Molly McNamee | Sore or Injured?
1826
post-template-default,single,single-post,postid-1826,single-format-standard,ajax_fade,page_not_loaded,,qode_grid_1300,footer_responsive_adv,qode-theme-ver-10.0,wpb-js-composer js-comp-ver-4.12,vc_responsive

Sore or Injured?

Sometimes it can be hard to tell if what you are feeling is pain from being sore or pain from hurting yourself. The two can be mixed up quite often. Today I want to clear a few things up and hopefully help you decide what is going on with your muscles.

If you have muscle soreness you likely feel achy when you walk or perform other basic functions, like picking up a book or using the restroom. Luckily, the more you move while you are sore, the quicker you can get over that period of soreness.

If you have chronic soreness or are sore everyday no matter what, your body is likely being overworked and you should take a rest day. But use that rest day to do some light stretches and foam rolling. Try to release some tension and loosen up those tight muscles so they don’t get worse.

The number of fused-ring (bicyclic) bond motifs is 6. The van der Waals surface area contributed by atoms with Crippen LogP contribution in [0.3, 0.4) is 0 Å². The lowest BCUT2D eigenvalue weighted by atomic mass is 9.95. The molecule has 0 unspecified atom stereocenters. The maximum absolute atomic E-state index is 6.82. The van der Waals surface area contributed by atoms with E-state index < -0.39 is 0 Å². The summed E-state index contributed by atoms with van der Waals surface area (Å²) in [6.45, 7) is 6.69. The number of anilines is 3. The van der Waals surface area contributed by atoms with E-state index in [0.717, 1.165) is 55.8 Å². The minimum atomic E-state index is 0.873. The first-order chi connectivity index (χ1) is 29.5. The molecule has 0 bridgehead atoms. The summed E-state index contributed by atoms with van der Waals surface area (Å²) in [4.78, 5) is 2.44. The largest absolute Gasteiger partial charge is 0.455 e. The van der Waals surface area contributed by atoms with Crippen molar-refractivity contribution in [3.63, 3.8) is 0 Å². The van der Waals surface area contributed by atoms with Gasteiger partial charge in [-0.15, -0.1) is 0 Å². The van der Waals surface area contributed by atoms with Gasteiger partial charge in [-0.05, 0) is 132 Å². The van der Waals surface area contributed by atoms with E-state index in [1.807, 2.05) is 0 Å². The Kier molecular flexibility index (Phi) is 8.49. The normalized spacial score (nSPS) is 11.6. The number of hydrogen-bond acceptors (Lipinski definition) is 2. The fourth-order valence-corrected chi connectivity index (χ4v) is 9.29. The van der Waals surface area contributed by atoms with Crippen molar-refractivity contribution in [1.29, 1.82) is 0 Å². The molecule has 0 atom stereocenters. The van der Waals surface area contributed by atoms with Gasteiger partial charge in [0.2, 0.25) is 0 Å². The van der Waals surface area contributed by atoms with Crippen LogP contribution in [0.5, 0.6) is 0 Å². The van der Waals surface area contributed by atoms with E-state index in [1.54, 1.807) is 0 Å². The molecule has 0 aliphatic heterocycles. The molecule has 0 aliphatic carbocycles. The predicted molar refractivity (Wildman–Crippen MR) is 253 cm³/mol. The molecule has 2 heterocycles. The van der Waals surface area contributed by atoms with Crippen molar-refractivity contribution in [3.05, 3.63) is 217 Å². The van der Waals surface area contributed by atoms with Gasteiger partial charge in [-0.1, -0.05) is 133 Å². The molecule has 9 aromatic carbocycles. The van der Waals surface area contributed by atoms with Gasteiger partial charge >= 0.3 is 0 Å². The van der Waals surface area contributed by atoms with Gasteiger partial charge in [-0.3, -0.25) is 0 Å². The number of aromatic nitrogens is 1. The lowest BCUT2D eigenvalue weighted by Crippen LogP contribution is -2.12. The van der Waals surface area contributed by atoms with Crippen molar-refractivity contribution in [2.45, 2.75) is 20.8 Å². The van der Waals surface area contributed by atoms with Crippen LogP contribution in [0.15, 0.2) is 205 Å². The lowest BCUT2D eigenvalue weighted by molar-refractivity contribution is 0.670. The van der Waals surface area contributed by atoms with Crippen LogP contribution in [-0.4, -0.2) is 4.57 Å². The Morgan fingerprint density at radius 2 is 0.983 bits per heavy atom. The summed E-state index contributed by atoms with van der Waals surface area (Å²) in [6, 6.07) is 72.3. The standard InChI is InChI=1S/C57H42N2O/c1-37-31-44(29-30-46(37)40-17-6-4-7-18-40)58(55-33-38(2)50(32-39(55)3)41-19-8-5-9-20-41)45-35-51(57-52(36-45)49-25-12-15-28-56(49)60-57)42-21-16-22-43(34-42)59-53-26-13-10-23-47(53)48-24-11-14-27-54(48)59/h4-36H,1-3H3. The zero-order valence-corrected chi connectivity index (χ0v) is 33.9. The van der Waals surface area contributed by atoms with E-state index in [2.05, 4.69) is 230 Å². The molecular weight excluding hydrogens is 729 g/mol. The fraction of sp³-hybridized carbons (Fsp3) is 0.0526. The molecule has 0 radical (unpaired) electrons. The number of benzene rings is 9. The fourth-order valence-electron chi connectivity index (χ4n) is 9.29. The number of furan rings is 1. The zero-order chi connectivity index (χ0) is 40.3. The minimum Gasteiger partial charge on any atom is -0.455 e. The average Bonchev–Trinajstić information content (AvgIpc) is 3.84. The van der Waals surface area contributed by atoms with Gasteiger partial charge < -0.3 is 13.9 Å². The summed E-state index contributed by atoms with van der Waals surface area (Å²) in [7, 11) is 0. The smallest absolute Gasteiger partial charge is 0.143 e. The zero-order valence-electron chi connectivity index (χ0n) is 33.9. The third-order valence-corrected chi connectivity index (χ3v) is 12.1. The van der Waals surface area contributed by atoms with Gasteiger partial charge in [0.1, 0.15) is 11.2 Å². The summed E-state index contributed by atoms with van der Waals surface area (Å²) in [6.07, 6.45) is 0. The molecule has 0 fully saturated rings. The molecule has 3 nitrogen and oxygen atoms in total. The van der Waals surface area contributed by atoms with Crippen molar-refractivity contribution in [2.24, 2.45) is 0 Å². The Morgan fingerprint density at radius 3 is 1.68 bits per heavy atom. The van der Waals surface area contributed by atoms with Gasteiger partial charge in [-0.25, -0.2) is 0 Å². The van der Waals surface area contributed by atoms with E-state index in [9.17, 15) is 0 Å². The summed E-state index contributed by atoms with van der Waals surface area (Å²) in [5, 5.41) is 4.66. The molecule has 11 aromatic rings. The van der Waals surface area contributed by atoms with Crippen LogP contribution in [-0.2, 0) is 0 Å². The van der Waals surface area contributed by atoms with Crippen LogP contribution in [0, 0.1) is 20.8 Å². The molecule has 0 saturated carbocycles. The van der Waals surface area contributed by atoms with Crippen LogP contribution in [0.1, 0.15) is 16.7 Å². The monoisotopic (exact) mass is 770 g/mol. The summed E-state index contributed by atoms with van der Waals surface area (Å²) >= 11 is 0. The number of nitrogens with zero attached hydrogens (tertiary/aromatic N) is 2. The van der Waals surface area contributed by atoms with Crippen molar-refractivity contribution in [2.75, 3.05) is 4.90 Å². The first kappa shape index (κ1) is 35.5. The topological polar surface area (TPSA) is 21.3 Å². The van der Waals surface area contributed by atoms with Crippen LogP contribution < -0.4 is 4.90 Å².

Being hurt differs from soreness because it interferes with life. You will feel a sharp, shooting pain that will get worse the more you move. Injuries are often accompanied by swelling and discoloration.

Injuries can be split into two categories: minor injuries and major injuries. Minor injuries typically last up to a week and heel with the R.I.C.E method (rest, ice, compression, and elevation). If an injury does not improve after that time, it may be more serious and move into the major injury category. If that is the case, see a doctor immediately.

I work with a lot of individuals and some get scared when they feel soreness for the first time. If you aren’t used to it, it can feel like you’ve done something wrong. But it’s important to not mix up the two because the methods of healing each ailment are very different. For an injury, you rest. For soreness, you move. So take note of what you are feeling and if you truly are concerned ask a professional for his or her advice.